In light of the amendments made to the Code of Corporate Governance and SGX Listing Rules with effect from 1 January 2019, more companies recognise the need to step up on their internal control, specifically in the areas of compliance, operational, financial, information technology and risk management. As a result, the role of finance leaders is increasingly important in maintaining this line of defence in effective risk management and internal control.
The revised Code defines how the Board of Singapore-listed companies should adopt the ‘comply-or-explain’ regime, to ensure meaningful disclosures are made to their stakeholders whilst revisions to the SGX Listing Rules have increased the emphasis on the Board to evaluate the adequacy and effectiveness of the system of internal controls and risk management systems. The reinforced checks-and-balances aim to enhance corporate governance in Singapore and strengthen board competencies to act in the best interests of the companies served.
It is not uncommon to think that only larger companies with operations across different geographical locations with thousands of employees are more susceptible to lapses in internal control, but often, the truth differs as this is only what was gathered from the media. Yes, failures of large companies make big news, but smaller businesses are increasingly being thrust into the spotlight for having fallen victim and suffering operational disruptions and financial losses as a consequence of these internal control lapses. So, faced with the dynamic and highly-competitive business landscape, what can small businesses do to respond and be agile when implementing internal controls?
As part of a small business, finance leaders play a key role as a gatekeeper in maintaining the reliability of financial reporting to the stakeholders, including business owners and investors. Implementing adequate and effective internal control over financial reporting and operations can be challenging as a result of these limitations:
• Segregation of duties – To safeguard against the risk of unauthorised transactions, fraudulent activities and manipulation of data, businesses should have clear segregation of accounting roles, responsibilities and risk. Disallowing the same person from executing multiple steps in a transaction is an important control to prevent potential risks of errors and fraud.
• Lack of experience in formalising policies and procedures over key processes – Policies and procedures matter in risk management as they are a hallmark of organisational maturity to some degree in terms of a company’s current operational status and its commitment to effective compliance. Ensuring an appropriate balance in skills and resources that are relative to the needs of each business origination units is necessary to achieve effective results.
• Inadequate resources to perform oversight and review functions – Detailed instructions and useful information on processes, procedures, tools and techniques provide good references as ready sets of standard operating procedures or practice guides to supplement the lack of experience, competencies or judgement when conducting an audit. Such resources add value to the users by allowing them to have clarity on the context of work and provide guidance on the aspects of the process.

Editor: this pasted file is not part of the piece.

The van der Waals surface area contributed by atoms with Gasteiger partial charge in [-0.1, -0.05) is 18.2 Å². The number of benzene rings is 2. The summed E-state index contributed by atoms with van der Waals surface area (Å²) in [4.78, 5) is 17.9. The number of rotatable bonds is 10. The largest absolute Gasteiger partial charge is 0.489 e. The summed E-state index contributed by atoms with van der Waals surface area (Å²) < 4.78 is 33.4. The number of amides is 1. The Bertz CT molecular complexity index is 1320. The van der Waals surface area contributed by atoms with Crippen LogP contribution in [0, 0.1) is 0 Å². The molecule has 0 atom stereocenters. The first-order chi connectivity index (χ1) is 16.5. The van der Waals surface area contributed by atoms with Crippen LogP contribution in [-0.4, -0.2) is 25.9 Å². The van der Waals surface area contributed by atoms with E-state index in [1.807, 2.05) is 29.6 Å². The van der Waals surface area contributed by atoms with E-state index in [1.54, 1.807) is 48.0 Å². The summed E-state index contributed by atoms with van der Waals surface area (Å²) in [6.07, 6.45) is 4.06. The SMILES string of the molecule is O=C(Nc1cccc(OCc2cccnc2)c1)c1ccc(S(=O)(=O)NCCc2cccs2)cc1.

• Maintaining insufficient documentation over transactions – The best underlying evidence for an effective management control of all its operations is record-keeping of transactions that businesses should be able to produce on-demand or at regular intervals as the situation requires.
Whilst implementing effective internal control is undoubtedly important, having controls suitable for global conglomerates may not be practical nor serve any favour to the financial pocket. Common internal control lapses which are often found in small businesses can be mitigated through a combination of controls which, holistically, reduces the risks associated with it. Hence, it is imperative for business owners and their key business process owners, including finance leaders, to come together and have a good understanding of the risks and opportunities which may arise at an organisational level so as to implement practical, relevant and cost-effective internal control which will strike the right balance between the business of safeguarding assets and actual business success itself.
Against this backdrop, finance leaders and companies with internal audit functions will need to be agile and rethink to allow disruption in order to transform and deliver the value that stakeholders expect. Daunting as it may seem but not addressing to these issues can further expose businesses to risks which may impact companies’ ability to achieve their corporate strategy. Companies will need to look beyond their challenges and put in place practical and concise risk management systems and internal controls to address the various risks and opportunities involved.
For more information, please contact:
Head of Internal Audit